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Latitude: 55.6088 / 55°36'31"N
Longitude: -2.7854 / 2°47'7"W
OS Eastings: 350622
OS Northings: 635303
OS Grid: NT506353
Mapcode National: GBR 83ZL.S7
Mapcode Global: WH7WP.59X1
Plus Code: 9C7VJ657+GV
Entry Name: Netherdale Mill, Dale Street, Galashiels
Listing Name: Dale Street, Netherdale Mill
Listing Date: 24 August 2006
Source: Historic Scotland
Source ID: 373379
Historic Scotland Designation Reference: LB31983
Building Class: Cultural
County: Scottish Borders
Electoral Ward: Galashiels and District
Traditional County: Selkirkshire
Dated 1873. 4-storey, 19-bay rectangular-plan mill building with projecting stair tower projecting above eaves height to front elevation. Whin and sandstone rubble with red sandstone dressings. Rusticated quoins. Oriented roughly E-W on an open site. Eaves course. Hood moulded windows to stair tower, circular windows to upper stage. M-roof with concealed valley. Steel fire escape to rear.
FRONT ELEVATION: entrances to far left and far right; that to right blocked up and new opening formed immediately to left. Main entrance in base of stair tower.
Predominantly 12-pane timber sash and case windows.
INTERIOR: Interior relatively intact. Structure of cast iron columns and timber beams and floors, including floorboards. Boarded roof to upper floor. Lower floors divided into 4 bays wide, upper floor 2 bays wide with cast iron main longitudinal beam.
Built for Adam L Cochrane and Brothers, Netherdale Mill is the best remaining example of a high mill in Galashiels. Netherdale was one of the premier mills in the town and the complex once exhibited an unusual formality in its layout. The design of the mill, too, is notably formal, with rusticated quoins and hoodmoulds. The survival of features such as the interior surfaces and the timber windows is notable.
The first high mill was built in 1857 for J and W Cochrane of Mid Mill by R and A Stirling and stood immediately to the east of the present mill with a castellated tower. At the time there were also single-storey sheds to the east. In 1873, the present mill was built to match the existing, and through the late 19th century the single-storey sheds more than doubled in size, with an office block of 1893 to the south. The ground to the front of the mills remained open, with playing fields provided for the workers, many of whom lived immediately to the east of the mill, in Waverley Street and Dale Street.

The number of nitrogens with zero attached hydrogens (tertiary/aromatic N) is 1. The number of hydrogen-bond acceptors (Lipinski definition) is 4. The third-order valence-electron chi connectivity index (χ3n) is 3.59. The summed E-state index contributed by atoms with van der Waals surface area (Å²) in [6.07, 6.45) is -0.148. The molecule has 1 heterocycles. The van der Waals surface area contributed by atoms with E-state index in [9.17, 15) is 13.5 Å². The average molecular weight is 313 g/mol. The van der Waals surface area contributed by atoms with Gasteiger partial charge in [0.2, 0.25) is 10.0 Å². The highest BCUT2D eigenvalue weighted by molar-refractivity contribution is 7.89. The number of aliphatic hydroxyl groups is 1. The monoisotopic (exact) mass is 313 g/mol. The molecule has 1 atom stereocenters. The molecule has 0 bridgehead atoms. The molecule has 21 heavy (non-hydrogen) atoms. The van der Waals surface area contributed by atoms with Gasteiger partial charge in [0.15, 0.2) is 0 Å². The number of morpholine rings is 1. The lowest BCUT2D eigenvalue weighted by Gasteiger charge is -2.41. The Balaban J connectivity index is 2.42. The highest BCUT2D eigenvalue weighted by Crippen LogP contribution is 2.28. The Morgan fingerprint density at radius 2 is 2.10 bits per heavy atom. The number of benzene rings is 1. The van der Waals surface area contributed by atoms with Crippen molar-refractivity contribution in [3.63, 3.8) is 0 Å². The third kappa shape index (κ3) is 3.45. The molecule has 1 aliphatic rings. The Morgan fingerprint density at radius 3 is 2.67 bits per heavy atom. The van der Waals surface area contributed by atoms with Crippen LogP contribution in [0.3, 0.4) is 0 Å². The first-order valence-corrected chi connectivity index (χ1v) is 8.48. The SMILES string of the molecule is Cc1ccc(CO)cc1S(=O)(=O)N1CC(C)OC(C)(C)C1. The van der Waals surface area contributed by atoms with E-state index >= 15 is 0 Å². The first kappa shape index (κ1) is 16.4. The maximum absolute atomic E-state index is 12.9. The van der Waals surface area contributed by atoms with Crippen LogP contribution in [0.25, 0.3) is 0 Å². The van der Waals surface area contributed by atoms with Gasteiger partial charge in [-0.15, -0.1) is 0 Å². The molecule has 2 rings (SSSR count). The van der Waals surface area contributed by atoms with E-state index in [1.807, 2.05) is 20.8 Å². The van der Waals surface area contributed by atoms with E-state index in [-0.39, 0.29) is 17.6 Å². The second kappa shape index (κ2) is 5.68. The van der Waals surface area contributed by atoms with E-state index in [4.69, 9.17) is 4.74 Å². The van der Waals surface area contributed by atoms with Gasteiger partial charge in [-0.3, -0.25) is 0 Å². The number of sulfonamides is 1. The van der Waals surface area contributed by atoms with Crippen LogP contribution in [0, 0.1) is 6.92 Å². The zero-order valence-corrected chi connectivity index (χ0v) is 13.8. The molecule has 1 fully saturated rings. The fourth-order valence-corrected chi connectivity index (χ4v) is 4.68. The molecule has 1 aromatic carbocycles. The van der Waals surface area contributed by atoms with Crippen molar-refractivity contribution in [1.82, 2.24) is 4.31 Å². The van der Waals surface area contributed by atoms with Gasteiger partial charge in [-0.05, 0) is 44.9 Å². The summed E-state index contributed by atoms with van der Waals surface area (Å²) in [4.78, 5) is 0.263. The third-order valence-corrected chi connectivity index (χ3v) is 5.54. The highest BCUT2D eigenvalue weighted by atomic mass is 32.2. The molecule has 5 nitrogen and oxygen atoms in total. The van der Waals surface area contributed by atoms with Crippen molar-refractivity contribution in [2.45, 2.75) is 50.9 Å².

The mill closed in 1932 and has had a variety of uses, including as a production unit for the Scottish Woollen Technical College.
In 1976 the 1857 mill was demolished, along with the majority of the weaving sheds. The 1873 mill now forms part of the Galashiels campus of Heriot-Watt university and is used for teaching textiles students (2005).
Galamoor House, an administrative building of 1919 is separately listed.
The importance of the textile manufacturing industry to Galashiels can not be overestimated, as this industry was the sole reason for its expansion and prosperity in the 19th century. Wool manufacture has largely subsided, but the remaining buildings are important monuments to the industry.
Although there were water-powered fulling mills in Galashiels by the 16th century, the modern Textile Industry began in the 18th century. At this time, however, Galashiels was a relatively minor player in the Borders textile industry, although the establishment of the manufacturers corporation in 1777 was to play an important role. Through the 19th century the industry expanded rapidly. The arrival of the railway in 1849 allowed for easy access to raw materials and coal, which facilitated the increased use of steam power by the 1860s. The late 1860s and early 1870s were the peak of prosperity for Galashiels, which benefited greatly from a number of foreign conflicts. By this time there were over 20 large-scale producers of cloth, as well as a number of allied industries. However, Galashiels had an over-reliance on foreign trade, which led to the slow decline of the industry through the late 19th and early 20th century.
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